ModeratorMaria Àngels Barbarà i Fondevila. Director, Catalan Data Protection Authority

Internet social networks, non-contractual liability for infringements of data protection rights by the data controller and International Private Law
Alfonso Ortega Giménez, Profesor de Derecho internacional privado de la Universidad Miguel Hernández de Elche (Alicante)

The dramatic growth of participation in social networking sites can be approached from the international private law.

Users normally accept all the terms of conditions of social networking sites. But what law is to be applied? It depends. In these terms it is normally stated what law and what jurisdiction is to be applied. Thus, the user is not protected by the law as there is a high degree of defencelessness as they have to deal with “foreign” laws most of the times.

Big Data and Social Control In The Perspective Of Proposed EU Reform On Data Protection
Alessandro Mantelero, Polytechnic University of Turin; Giuseppe Vaciago, University of Insubria.

There is an asymmetric distribution of the control over information. Interaction between the private and the public sector is mediated by these data and this imbalance of power.

There is a political and strategical value of the European regulation on data protection, as there is a predominance of US companies in the ICT sector, which implies an influence of the US administration on national companies.

Indeed, is not only about jurisdiction in terms of what law applies, but also the fact that most data of European citizens are stored overseas (usually in the US).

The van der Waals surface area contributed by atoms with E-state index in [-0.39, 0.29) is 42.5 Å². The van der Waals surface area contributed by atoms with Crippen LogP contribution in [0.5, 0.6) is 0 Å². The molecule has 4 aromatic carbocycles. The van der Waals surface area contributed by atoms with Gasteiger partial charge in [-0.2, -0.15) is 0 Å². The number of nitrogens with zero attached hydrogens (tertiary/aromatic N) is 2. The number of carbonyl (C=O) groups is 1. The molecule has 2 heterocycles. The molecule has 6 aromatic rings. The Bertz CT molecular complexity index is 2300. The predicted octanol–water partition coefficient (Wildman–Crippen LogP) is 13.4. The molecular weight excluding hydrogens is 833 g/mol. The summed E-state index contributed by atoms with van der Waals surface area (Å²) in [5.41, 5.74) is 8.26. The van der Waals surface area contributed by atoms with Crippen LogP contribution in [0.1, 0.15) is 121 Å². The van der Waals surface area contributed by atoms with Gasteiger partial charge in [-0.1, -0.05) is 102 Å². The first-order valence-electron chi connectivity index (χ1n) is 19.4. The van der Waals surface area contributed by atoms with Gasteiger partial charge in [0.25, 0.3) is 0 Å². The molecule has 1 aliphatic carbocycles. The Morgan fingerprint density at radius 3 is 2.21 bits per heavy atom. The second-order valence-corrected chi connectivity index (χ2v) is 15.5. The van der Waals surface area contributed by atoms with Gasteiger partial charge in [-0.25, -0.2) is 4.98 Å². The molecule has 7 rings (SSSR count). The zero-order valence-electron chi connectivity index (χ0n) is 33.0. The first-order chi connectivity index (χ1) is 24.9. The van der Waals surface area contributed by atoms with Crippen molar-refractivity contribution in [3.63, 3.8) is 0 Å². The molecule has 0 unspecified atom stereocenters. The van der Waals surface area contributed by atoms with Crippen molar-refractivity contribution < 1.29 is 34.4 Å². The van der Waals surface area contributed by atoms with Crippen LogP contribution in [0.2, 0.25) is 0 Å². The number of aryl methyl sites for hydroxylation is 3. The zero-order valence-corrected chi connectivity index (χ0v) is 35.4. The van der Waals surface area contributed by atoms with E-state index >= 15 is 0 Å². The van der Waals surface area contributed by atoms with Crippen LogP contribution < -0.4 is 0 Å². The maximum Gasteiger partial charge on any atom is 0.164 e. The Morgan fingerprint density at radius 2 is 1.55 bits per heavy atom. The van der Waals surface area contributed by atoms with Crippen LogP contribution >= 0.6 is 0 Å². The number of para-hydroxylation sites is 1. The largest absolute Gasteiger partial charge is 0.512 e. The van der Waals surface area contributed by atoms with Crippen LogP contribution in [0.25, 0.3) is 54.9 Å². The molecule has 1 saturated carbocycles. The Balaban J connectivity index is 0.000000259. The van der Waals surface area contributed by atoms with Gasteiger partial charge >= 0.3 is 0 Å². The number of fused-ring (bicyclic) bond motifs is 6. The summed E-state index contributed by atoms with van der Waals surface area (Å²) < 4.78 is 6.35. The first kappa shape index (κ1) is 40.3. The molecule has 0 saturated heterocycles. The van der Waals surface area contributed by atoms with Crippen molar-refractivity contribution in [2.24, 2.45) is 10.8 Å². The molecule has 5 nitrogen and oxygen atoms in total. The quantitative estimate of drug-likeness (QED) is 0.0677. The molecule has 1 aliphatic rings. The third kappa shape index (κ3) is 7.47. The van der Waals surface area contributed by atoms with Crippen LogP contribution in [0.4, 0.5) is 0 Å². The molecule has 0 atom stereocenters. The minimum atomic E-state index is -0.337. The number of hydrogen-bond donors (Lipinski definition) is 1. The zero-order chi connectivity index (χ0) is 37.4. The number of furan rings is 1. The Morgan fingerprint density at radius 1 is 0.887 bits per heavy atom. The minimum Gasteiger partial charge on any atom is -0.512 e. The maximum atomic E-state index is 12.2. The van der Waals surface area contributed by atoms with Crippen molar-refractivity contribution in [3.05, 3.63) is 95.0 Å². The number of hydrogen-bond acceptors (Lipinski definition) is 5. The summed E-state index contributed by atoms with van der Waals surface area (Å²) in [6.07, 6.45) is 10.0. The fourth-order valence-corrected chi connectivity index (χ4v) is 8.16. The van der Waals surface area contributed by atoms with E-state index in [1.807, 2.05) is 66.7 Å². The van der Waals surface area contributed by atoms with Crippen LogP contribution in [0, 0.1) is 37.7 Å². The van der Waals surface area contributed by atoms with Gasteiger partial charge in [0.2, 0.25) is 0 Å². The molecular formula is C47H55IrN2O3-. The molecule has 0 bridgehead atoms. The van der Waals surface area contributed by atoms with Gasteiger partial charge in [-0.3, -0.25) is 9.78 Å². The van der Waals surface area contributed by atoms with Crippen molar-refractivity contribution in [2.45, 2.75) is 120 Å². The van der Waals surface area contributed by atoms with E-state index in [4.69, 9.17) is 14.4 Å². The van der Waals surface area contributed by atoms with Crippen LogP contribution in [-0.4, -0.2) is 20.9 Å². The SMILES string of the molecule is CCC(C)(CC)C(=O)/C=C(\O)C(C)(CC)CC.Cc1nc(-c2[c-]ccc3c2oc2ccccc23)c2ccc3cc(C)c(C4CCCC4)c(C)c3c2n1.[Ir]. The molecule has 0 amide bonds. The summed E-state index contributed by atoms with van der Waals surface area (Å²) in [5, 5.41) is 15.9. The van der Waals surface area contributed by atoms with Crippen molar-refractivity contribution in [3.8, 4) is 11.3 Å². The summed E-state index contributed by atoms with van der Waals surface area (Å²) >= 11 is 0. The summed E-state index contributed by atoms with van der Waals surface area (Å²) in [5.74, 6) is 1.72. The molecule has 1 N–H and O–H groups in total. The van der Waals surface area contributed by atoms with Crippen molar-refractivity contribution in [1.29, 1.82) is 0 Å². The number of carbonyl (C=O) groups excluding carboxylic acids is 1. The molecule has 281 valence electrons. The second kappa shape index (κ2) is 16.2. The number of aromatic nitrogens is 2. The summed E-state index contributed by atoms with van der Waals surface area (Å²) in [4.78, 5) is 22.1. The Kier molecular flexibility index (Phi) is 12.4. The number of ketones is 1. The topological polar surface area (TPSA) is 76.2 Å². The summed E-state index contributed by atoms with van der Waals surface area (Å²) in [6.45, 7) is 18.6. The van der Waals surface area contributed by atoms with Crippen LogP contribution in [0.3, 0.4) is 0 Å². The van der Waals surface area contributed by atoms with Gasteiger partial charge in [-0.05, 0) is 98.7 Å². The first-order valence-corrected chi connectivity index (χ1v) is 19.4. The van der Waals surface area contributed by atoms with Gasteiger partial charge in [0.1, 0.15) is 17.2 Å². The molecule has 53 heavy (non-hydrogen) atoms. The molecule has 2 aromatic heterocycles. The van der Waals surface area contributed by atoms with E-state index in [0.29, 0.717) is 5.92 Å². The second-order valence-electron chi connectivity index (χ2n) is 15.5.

An added political/strategic/security issue, then, is that the US Administration can require the firms in US soil (e.g. most of all in cloud services) to access all the data in their silos.

Data portability reduces the risk of lock in as it allows for transferring data from one place to another. In this sense, it also reduces monopolistic practices, reduces the power of the service provider and eases establishing more balanced regulation.

E-Health in the Age of Big Data: The EU Proposed Regulation on Health Data Protection
Panagiotis Kitsos, LLM, PhD. IT Law Team, Dept. of Applied Informatics. University of Macedonia, Researcher; Aikaterini Yannoukakou, Librarian MSc. IT Law Team, Dept. of Applied Informatics. University of Macedonia, PhD candidate

What are the challenges that big data poses in the field of e-Health? Many uses so far: drug data extracted from prescription records, devide data collected from implantable cardiac devices, clinical data collected form medical records and medical images, claims and financial data, patient behaviour and sentiment data, etc. All these are already transforming healthcare.

But there are many privacy concerns, most of the related to the possibility to “re-identify” patients even if their respective data has been anonymised.

Another concern is the right to be forgotten in relationship with health records.

Maybe we have to move from what to protect to how to protect.


Barbarà: is consent enough to protect the citizen? Is it informed enough to count as valid?

Ricardo Morte: if there are issues with jurisdiction, it is very likely that the citizen cannot appeal to the Constitutional Court. Is that this way? Is there any “equivalent” at the international/European level? Ortega: the problem comes not in what falls within the framework of the (commercial) agreement, which is quite well contemplated by the current regulation, but in what falls outside of the framework of the agreement, in what is extra-contractual.


9th Internet, Law and Politics Conference (2013)

IDP2013 (VIII): Social Movements

Notes from the 9th Internet, Law and Politics Congress: Big Data: Challenges and Opportunities, organized by the Open University of Catalonia, School of Law and Political Science, and held in Barcelona, Spain, on 25-26 June 2013. More notes on this event: idp2013.

Moderator: Rosa Borge. Lecturer, School of Law and Political Science (UOC).